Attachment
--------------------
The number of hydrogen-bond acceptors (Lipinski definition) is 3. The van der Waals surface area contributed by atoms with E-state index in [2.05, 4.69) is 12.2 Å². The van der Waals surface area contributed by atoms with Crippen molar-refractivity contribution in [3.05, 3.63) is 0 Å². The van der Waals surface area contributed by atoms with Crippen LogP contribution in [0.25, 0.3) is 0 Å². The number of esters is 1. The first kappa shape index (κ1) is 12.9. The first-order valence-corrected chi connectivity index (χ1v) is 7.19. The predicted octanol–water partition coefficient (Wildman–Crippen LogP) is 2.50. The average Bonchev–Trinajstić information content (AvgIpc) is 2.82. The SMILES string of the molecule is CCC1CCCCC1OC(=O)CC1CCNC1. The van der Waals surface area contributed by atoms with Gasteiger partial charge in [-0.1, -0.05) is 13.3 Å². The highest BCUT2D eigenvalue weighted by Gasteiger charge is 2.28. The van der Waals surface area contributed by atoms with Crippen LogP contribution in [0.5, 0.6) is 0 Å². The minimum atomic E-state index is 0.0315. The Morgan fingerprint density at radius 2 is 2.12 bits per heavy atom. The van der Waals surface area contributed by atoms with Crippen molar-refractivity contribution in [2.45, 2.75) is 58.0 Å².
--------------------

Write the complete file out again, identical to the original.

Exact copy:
The number of hydrogen-bond acceptors (Lipinski definition) is 3. The van der Waals surface area contributed by atoms with E-state index in [2.05, 4.69) is 12.2 Å². The van der Waals surface area contributed by atoms with Crippen molar-refractivity contribution in [3.05, 3.63) is 0 Å². The van der Waals surface area contributed by atoms with Crippen LogP contribution in [0.25, 0.3) is 0 Å². The number of esters is 1. The first kappa shape index (κ1) is 12.9. The first-order valence-corrected chi connectivity index (χ1v) is 7.19. The predicted octanol–water partition coefficient (Wildman–Crippen LogP) is 2.50. The average Bonchev–Trinajstić information content (AvgIpc) is 2.82. The SMILES string of the molecule is CCC1CCCCC1OC(=O)CC1CCNC1. The van der Waals surface area contributed by atoms with Gasteiger partial charge in [-0.1, -0.05) is 13.3 Å². The highest BCUT2D eigenvalue weighted by Gasteiger charge is 2.28. The van der Waals surface area contributed by atoms with Crippen LogP contribution in [0.5, 0.6) is 0 Å². The minimum atomic E-state index is 0.0315. The Morgan fingerprint density at radius 2 is 2.12 bits per heavy atom. The van der Waals surface area contributed by atoms with Crippen molar-refractivity contribution in [2.45, 2.75) is 58.0 Å².